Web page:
Analytical and conceptual framework to study structures of governance and multi-level power relations in urban initiatives. Empirical application in Concepcion and Santiago, Chile

Persistent Link:
http://hdl.handle.net/10150/280669
Title:
Analytical and conceptual framework to study structures of governance and multi-level power relations in urban initiatives. Empirical application in Concepcion and Santiago, Chile
Author:
Zunino, Hugo Marcelo
Issue Date:
2004
Publisher:
The University of Arizona.
Rights:
Copyright © is held by the author. Digital access to this material is made possible by the University Libraries, University of Arizona. Further transmission, reproduction or presentation (such as public display or performance) of protected items is prohibited except with permission of the author.
Abstract:
This dissertation is focused on constructing and testing an analytical and conceptual framework to study structures of governance moving concrete urban initiatives forward. Relying on Anthony Giddens' notion of structuration I consider structures of governance as outcomes of a recursive relation between social practices and broader properties of the social system and, by embracing some insights from Michel Foucault, I regard the execution of power as a necessary condition for the process of structuration to occur. The framework I develop here suggests reading structures of governance as power arrangements constructed through socio-discursive rules operating for analytical purposes at three distinct functional or institutional levels: policy-making, implementation, and operational. In this way, I attempt to capture the multi-level exercise of power, relating the local conditions in which urban initiatives unfold to broader political and economic situations. I take two Chilean case studies to apply this construct in comparative perspective: the North Rivera Project in the city of Concepcion and the Portal of the Bicentenary Project in the city of Santiago. Both initiatives will bring about profound changes in these cities in terms of creating new spaces for capital investment, building new residential and consumption districts, and affecting the local community either directly through physical displacement or indirectly through the impacts of nearby new urbanized areas. To interpret the rules in place that frame governing processes I make use of semi-structured and documentary evidence. In the concluding section I argue that the analytical and conceptual framework constructed was useful to examine interconnections among levels, to define the channels used by social actors to control society and urban space, and to generate strategic information on which to base policy recommendations. This framework was able to disentangle the social practices creating the distinct and particularistic power relations moving each project forward, suggesting that structures of governance are not only being constructed vertically but also horizontally and/or spatially via actors operating under possibilities and constraints emerging from the broader system and conscious, at the same time, of the local conditions in which they operate and able to deploy strategies consistent with those conditions.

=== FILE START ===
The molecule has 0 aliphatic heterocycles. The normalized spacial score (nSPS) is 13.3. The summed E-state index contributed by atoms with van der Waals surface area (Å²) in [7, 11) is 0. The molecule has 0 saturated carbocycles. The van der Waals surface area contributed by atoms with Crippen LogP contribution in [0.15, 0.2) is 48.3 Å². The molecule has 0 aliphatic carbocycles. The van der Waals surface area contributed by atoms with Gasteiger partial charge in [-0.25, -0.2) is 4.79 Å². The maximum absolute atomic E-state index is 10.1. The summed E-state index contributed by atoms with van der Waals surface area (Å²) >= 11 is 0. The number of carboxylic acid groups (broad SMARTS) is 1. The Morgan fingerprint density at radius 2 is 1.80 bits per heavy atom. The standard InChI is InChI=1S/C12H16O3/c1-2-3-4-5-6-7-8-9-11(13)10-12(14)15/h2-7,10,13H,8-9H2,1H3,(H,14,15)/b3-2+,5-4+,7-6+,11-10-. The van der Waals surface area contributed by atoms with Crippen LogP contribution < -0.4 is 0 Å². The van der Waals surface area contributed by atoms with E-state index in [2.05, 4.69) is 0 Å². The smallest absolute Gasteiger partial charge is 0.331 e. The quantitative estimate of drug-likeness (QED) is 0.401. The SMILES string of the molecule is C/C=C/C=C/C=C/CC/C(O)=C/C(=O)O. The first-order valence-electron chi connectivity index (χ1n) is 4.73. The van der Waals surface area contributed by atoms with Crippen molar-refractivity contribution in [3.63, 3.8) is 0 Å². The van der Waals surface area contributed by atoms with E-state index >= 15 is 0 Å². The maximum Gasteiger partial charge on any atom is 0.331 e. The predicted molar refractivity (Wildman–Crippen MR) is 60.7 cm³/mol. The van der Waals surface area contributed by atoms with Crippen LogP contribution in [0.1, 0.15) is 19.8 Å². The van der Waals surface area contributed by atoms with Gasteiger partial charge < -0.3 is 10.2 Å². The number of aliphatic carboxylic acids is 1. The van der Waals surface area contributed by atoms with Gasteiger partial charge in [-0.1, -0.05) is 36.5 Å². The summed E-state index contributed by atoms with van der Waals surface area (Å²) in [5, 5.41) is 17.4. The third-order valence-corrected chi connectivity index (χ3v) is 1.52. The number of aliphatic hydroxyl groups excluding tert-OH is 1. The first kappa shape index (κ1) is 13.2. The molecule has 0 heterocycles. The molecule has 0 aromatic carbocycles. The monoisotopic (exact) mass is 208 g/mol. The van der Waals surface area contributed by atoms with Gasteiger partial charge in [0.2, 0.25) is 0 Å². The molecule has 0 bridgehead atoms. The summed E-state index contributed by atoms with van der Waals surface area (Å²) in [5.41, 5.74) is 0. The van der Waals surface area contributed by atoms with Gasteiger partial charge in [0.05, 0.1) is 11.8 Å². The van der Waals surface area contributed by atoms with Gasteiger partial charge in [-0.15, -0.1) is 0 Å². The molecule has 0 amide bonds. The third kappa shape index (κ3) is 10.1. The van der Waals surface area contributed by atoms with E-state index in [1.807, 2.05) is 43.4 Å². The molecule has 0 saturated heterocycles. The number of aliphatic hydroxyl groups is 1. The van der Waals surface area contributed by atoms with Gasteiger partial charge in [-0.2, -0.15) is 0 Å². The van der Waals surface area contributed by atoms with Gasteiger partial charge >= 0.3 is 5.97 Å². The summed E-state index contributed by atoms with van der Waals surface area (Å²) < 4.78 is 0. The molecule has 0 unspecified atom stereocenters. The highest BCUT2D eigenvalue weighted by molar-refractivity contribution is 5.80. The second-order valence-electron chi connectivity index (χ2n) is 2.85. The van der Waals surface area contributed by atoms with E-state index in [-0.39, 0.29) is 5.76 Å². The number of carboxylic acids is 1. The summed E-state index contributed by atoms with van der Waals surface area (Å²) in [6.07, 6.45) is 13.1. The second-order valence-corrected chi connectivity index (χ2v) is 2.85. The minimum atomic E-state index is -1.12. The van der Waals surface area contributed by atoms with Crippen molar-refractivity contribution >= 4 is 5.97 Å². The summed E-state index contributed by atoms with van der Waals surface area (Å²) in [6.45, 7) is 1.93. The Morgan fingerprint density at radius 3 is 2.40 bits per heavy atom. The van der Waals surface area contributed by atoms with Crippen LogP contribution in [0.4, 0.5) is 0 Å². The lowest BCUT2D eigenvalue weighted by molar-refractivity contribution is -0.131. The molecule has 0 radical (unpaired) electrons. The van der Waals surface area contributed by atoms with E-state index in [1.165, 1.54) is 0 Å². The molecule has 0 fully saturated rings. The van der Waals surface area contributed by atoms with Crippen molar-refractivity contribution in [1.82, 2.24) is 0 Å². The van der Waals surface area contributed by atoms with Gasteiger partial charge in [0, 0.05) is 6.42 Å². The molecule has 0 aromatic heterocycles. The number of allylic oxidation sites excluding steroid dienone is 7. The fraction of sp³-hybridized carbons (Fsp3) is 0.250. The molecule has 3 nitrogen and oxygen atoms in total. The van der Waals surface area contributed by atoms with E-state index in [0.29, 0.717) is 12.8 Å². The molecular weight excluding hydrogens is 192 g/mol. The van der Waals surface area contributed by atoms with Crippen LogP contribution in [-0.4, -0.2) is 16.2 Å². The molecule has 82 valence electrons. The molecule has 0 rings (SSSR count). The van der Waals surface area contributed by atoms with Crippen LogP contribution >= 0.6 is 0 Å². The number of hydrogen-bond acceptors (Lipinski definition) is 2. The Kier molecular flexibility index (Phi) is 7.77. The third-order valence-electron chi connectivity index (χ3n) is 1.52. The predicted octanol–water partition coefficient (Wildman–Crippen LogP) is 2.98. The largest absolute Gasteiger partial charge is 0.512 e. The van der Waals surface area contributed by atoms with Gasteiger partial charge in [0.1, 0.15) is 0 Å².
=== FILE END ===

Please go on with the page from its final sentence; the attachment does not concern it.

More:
Type:
text; Dissertation-Reproduction (electronic)
Keywords:
Geography.; Political Science, General.
Degree Name:
Ph.D.
Degree Level:
doctoral
Degree Program:
Graduate College; Geography and Regional Development
Degree Grantor:
University of Arizona
Advisor:
Waterstone, Marvin

Full metadata record

DC FieldValue Language
dc.language.isoen_USen_US